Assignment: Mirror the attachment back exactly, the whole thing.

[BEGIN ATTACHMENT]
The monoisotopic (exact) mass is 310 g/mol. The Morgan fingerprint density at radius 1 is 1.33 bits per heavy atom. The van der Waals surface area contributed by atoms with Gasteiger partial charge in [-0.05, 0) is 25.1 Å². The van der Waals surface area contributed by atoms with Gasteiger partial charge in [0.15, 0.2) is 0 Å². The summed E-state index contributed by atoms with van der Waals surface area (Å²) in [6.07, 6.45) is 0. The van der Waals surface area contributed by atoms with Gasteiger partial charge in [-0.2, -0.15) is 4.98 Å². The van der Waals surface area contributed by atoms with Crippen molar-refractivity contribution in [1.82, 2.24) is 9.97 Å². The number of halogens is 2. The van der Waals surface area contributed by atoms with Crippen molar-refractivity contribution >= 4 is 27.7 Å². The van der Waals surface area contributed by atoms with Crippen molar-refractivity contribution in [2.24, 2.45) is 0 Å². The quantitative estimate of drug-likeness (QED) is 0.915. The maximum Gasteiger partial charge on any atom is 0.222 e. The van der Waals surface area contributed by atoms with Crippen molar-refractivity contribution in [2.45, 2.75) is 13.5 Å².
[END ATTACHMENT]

The monoisotopic (exact) mass is 310 g/mol. The Morgan fingerprint density at radius 1 is 1.33 bits per heavy atom. The van der Waals surface area contributed by atoms with Gasteiger partial charge in [-0.05, 0) is 25.1 Å². The van der Waals surface area contributed by atoms with Gasteiger partial charge in [0.15, 0.2) is 0 Å². The summed E-state index contributed by atoms with van der Waals surface area (Å²) in [6.07, 6.45) is 0. The van der Waals surface area contributed by atoms with Gasteiger partial charge in [-0.2, -0.15) is 4.98 Å². The van der Waals surface area contributed by atoms with Crippen molar-refractivity contribution in [1.82, 2.24) is 9.97 Å². The number of halogens is 2. The van der Waals surface area contributed by atoms with Crippen molar-refractivity contribution >= 4 is 27.7 Å². The van der Waals surface area contributed by atoms with Crippen molar-refractivity contribution in [2.24, 2.45) is 0 Å². The quantitative estimate of drug-likeness (QED) is 0.915. The maximum Gasteiger partial charge on any atom is 0.222 e. The van der Waals surface area contributed by atoms with Crippen molar-refractivity contribution in [2.45, 2.75) is 13.5 Å².